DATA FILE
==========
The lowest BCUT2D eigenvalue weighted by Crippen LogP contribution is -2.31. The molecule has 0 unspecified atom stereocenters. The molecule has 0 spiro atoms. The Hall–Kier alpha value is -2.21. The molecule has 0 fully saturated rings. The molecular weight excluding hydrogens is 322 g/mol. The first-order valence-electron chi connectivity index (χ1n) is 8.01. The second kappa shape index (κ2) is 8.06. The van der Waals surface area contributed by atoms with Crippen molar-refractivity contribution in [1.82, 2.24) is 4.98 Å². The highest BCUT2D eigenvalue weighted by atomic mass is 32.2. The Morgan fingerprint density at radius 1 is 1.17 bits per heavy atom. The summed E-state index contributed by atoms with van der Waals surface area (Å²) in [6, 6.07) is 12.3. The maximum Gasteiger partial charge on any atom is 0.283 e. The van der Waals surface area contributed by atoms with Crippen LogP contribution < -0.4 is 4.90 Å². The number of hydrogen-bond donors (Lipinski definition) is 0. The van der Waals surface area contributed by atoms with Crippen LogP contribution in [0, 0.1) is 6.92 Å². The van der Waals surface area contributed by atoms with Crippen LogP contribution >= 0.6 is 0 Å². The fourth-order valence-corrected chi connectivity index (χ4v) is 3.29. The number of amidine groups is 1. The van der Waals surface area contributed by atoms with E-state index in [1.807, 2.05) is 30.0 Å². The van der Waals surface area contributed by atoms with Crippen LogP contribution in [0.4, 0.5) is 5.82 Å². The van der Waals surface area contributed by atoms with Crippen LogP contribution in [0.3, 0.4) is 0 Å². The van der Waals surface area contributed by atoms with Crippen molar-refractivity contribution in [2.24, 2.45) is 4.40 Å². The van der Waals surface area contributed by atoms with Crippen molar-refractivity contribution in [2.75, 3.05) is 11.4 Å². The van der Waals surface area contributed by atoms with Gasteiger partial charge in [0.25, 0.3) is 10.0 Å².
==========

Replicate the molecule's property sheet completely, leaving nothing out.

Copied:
The lowest BCUT2D eigenvalue weighted by Crippen LogP contribution is -2.31. The molecule has 0 unspecified atom stereocenters. The molecule has 0 spiro atoms. The Hall–Kier alpha value is -2.21. The molecule has 0 fully saturated rings. The molecular weight excluding hydrogens is 322 g/mol. The first-order valence-electron chi connectivity index (χ1n) is 8.01. The second kappa shape index (κ2) is 8.06. The van der Waals surface area contributed by atoms with Crippen molar-refractivity contribution in [1.82, 2.24) is 4.98 Å². The highest BCUT2D eigenvalue weighted by atomic mass is 32.2. The Morgan fingerprint density at radius 1 is 1.17 bits per heavy atom. The summed E-state index contributed by atoms with van der Waals surface area (Å²) in [6, 6.07) is 12.3. The maximum Gasteiger partial charge on any atom is 0.283 e. The van der Waals surface area contributed by atoms with Crippen LogP contribution < -0.4 is 4.90 Å². The number of hydrogen-bond donors (Lipinski definition) is 0. The van der Waals surface area contributed by atoms with Crippen LogP contribution in [0, 0.1) is 6.92 Å². The van der Waals surface area contributed by atoms with Crippen LogP contribution >= 0.6 is 0 Å². The fourth-order valence-corrected chi connectivity index (χ4v) is 3.29. The number of amidine groups is 1. The van der Waals surface area contributed by atoms with E-state index in [1.807, 2.05) is 30.0 Å². The van der Waals surface area contributed by atoms with Crippen LogP contribution in [0.4, 0.5) is 5.82 Å². The van der Waals surface area contributed by atoms with Crippen LogP contribution in [0.3, 0.4) is 0 Å². The van der Waals surface area contributed by atoms with Crippen molar-refractivity contribution in [2.24, 2.45) is 4.40 Å². The van der Waals surface area contributed by atoms with Crippen molar-refractivity contribution in [2.75, 3.05) is 11.4 Å². The van der Waals surface area contributed by atoms with Gasteiger partial charge in [0.25, 0.3) is 10.0 Å².